Signage is one of the “Readily Achievable” statuses under ADA Accommodation. Basically, this means that you should be able to afford to achieve this ADA Accommodation. (For further detail see here: ADA Accommodation Cost.) Signage is also one of the most least understood ADA Accommodations.
ADA Requirements for Signage:
While there are many different requirements for when signs should be placed, here are some general guidelines.
- Signage should be placed when there are multiple paths of travel or when points of destination (such as main entrance) is unclear. The pedestrian circulation path should coincide with the accessible route. So directional signage from the accessible parking to the main entrance, or from an assembly area to a restroom are prime candidates for adding signage. We’ve all had problems locating where the restrooms or where a main entrance is, but that problem can become compounded if you are mobility impaired.
- Directional signage is not required to have Braille. But signage to permanent rooms and locations should have signage. Braille should be Grade 2 Braille. So Braille signage must be present for stairs, elevators and rooms.
- Braille signage must be accompanied by raised lettering. This means that if it says “Room 32” then the lettering for “Room 32” must be raised.
- The Braille for signage must not be located where there is danger. If someone is reading the braille but the sign is in the door swing, that’s a problem. Someone reading the sign could be hit by the door. The ADA 2010 has the added requirements for the placement of the signs to clarify the unclear 1990 requirements. Placement of the signs include 48-60 inches on center above the finished floor measured from the highest tactile character and centered a minimum of 9 inches from the door swing. In California, there are requirements for restroom signs to be placed additionally on the door. These signs must not have Braille on the swing-side of the door. (ADA Accommodation for Restroom Signs in California)
- The contrasting color requirements for the signs apply not only to the differences between the background of the sign and the lettering of the sign but also between the sign and the wall color. Blending the sign into the wall does not make for accessible signage. Likewise, reflective or semi-reflective signs are non-compliant. We mention that also here: ADA Accommodations #2: Restrooms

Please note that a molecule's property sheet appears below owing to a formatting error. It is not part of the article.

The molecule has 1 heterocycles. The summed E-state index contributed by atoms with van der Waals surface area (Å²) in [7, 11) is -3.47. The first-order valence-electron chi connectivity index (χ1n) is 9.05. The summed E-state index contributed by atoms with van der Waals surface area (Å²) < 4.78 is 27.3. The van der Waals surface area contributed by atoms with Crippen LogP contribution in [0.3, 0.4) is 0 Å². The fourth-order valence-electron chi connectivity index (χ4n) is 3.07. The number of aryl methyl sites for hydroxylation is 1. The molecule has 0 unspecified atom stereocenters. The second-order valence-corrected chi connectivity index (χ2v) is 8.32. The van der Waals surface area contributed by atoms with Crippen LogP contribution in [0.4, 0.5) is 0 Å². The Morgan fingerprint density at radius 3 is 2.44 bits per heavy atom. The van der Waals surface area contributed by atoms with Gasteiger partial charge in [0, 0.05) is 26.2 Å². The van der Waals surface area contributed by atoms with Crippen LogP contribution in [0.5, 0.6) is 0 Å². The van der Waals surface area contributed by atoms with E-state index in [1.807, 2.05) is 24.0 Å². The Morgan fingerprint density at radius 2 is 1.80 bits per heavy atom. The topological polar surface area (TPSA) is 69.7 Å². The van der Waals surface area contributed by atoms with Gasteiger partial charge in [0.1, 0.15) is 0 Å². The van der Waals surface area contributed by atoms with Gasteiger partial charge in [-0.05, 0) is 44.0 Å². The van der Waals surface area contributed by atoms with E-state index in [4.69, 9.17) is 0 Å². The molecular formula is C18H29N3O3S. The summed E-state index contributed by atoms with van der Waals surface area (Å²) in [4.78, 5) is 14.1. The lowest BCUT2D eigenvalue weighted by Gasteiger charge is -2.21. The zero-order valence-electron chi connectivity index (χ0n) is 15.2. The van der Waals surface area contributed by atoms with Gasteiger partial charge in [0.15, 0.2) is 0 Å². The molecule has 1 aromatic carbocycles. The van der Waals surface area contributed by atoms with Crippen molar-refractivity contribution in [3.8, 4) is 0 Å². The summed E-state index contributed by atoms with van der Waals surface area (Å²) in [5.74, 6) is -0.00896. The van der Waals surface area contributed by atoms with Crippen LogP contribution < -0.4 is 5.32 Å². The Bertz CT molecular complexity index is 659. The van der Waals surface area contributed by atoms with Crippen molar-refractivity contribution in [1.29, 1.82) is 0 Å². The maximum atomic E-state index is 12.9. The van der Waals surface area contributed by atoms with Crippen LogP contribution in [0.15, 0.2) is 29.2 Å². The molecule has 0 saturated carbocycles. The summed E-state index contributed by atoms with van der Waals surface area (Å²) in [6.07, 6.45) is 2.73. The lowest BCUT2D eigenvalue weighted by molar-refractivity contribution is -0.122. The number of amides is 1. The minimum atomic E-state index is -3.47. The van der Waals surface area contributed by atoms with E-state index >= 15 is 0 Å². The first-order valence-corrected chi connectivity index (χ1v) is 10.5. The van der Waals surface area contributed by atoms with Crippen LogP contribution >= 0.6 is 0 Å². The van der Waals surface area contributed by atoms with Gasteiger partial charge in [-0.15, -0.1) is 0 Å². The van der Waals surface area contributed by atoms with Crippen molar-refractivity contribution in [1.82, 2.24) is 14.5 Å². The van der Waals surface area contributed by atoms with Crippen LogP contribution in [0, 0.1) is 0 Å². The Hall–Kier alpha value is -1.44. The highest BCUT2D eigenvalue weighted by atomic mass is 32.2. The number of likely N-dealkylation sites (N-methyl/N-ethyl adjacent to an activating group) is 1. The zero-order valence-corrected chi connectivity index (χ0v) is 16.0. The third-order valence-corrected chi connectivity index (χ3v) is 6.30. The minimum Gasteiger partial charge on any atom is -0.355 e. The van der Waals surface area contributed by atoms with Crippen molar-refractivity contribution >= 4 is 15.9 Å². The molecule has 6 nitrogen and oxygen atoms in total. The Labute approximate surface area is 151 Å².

- There are added requirements for the proportions and spacing of each of the elements in the sign so be sure to check for these specific requirements. For instance, elevator signage must be a minimumm of 2″ high for the jambs.
Discussion of ADA Accommodations
This picture is of a parking sign. While required at parking spaces, this sign is both too low for the ADA requirements (which want a minimum height of 60 inches for all head parking signs), and this sign is not easily visible, as the plants around it partially cover the sign. Where plants and signs are concerned, all signage should be easily visible. This means that it is visible from the general circulation path, either of vehicles (if the sign is for drivers) or for pedestrians (if the sign is for pedestrians). The ADA has the additional requirement that the parking head signs be visible to on-coming drivers seated on the driver’s seat. (This means that the sign can’t be too high).
While there is no requirement for the maximum height of signage, the California Building Code (CBC) has the additional requirement that if in the circulation path, the head parking sign must be a minimum of 80 inches high as measured to the bottom of the sign. So this California code requirement does not apply if the sign is wall mounted. What this means is that if the parking warning sign (under CBC 1129B.4) is post mounted in the circulation path, it must have the lowest edge at 80 inches high from the path. If this sign is on the wall, it may be less than the 60 inches required by the ADA, as it is not required by Federal law to be there.